Guinea frees blocked Mali arms shipments

Malian soldiers pictured near Bamako in March 2012 The army seized power, accusing the government of being soft on the rebels

Guinea's government has released a shipment of arms bound for Mali which had been blocked because of insecurity in its landlocked neighbour.

Islamist groups and Tuareg rebels have taken control of northern Mali following a coup in March.

The regional bloc Ecowas, which has been mediating the crisis, inspected the cargo and advised Guinea to release it to Mali's new unity government.

The Bulgarian-made arms reportedly include armoured personnel carriers.

The BBC's Alhassan Sillah in Guinea's capital, Conakry, says news of the blocked shipment came out in August - and no official details have been given about what it contains.

There have been a series of delegations in the city from Mali and Ecowas to try and decide what to do about it, he says.

Military intervention

Abdoul Kabele Camara, Guinea's minister of defence, said the cargo included several tanks, armoured personnel carriers and ammunition, AP news agency reports.

Map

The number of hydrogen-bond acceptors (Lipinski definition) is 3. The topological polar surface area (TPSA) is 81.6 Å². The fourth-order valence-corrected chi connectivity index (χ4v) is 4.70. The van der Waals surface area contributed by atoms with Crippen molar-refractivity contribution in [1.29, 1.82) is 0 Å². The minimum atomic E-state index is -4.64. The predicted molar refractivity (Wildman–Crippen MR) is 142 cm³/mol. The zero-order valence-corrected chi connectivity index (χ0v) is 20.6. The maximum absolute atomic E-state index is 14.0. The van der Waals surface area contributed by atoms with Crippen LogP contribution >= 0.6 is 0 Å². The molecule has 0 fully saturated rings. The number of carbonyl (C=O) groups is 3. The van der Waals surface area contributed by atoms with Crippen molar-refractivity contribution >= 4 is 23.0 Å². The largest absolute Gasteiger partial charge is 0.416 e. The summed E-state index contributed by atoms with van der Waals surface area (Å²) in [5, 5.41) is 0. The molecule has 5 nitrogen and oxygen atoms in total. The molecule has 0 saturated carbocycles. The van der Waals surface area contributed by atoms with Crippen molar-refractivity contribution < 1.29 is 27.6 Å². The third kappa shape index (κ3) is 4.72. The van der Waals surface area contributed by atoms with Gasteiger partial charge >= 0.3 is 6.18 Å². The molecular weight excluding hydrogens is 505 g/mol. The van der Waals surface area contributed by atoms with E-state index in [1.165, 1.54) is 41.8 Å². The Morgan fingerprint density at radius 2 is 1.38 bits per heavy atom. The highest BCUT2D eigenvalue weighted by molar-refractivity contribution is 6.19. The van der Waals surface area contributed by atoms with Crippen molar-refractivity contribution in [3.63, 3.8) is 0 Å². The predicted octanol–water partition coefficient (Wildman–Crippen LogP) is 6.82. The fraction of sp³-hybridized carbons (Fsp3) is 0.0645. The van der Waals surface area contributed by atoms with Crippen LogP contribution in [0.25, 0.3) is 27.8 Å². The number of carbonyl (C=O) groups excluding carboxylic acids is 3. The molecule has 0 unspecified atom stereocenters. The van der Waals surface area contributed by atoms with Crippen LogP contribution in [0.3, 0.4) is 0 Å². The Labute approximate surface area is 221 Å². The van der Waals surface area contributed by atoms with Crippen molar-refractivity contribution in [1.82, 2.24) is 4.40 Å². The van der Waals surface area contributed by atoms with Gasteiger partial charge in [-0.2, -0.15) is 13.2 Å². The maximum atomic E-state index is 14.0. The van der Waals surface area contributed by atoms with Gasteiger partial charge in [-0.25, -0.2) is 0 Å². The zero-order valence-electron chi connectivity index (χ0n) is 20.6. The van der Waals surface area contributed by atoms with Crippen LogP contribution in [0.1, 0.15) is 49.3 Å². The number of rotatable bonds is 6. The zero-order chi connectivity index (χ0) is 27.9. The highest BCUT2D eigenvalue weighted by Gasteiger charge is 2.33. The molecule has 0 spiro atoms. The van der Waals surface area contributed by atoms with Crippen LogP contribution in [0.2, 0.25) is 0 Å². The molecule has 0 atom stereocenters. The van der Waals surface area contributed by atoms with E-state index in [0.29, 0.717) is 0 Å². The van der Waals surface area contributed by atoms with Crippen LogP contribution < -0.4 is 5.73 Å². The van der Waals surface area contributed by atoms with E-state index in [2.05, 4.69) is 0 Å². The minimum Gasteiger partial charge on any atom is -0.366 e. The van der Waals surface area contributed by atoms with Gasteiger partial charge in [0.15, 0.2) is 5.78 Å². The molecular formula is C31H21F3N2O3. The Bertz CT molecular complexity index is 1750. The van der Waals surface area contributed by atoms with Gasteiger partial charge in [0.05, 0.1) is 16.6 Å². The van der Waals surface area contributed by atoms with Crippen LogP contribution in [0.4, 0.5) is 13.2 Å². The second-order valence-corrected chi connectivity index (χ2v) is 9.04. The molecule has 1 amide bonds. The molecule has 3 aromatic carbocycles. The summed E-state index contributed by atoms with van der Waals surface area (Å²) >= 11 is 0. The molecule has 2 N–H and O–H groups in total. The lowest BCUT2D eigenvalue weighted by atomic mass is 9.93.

"Ecowas came and inspected the container, and we did an inventory. Together we decided that we could release it. We are now waiting for the Malians to bring the necessary equipment to transport the arms," Mr Camara said.

An earlier investigation by Reuters news agency quoted a source saying 20 BTR-60 armoured personnel carriers were among the order from the ousted government of President Amadou Toumani Toure.

Our correspondent says other reports suggest only small arms - rifles and grenades - are in the shipment.

Mali's army seized power a month ahead of elections accusing Mr Toure of failing to deal effectively with a Tuareg rebellion - but Islamist groups then took advantage of the chaos and seized all the region's major towns, including the historic city of Timbuktu.

The military junta then nominally handed over power to civilians in April, but it remained influential and relations with Ecowas were fractious.

A new unity government was formed in Mali in August in an attempt to restore stability and over the weekend the UN Security Council adopted a resolution paving the way for military intervention to retake the north.

Both Mali's government and Ecowas have made requests for authorisation for an international force to intervene, with Ecowas proposing a force of 3,000.

But the UN has so far refused to endorse requests for military intervention without details of a plan.

Earlier this week, Guinea expelled about 26 Malians suspected of having links to Mali's Islamists.

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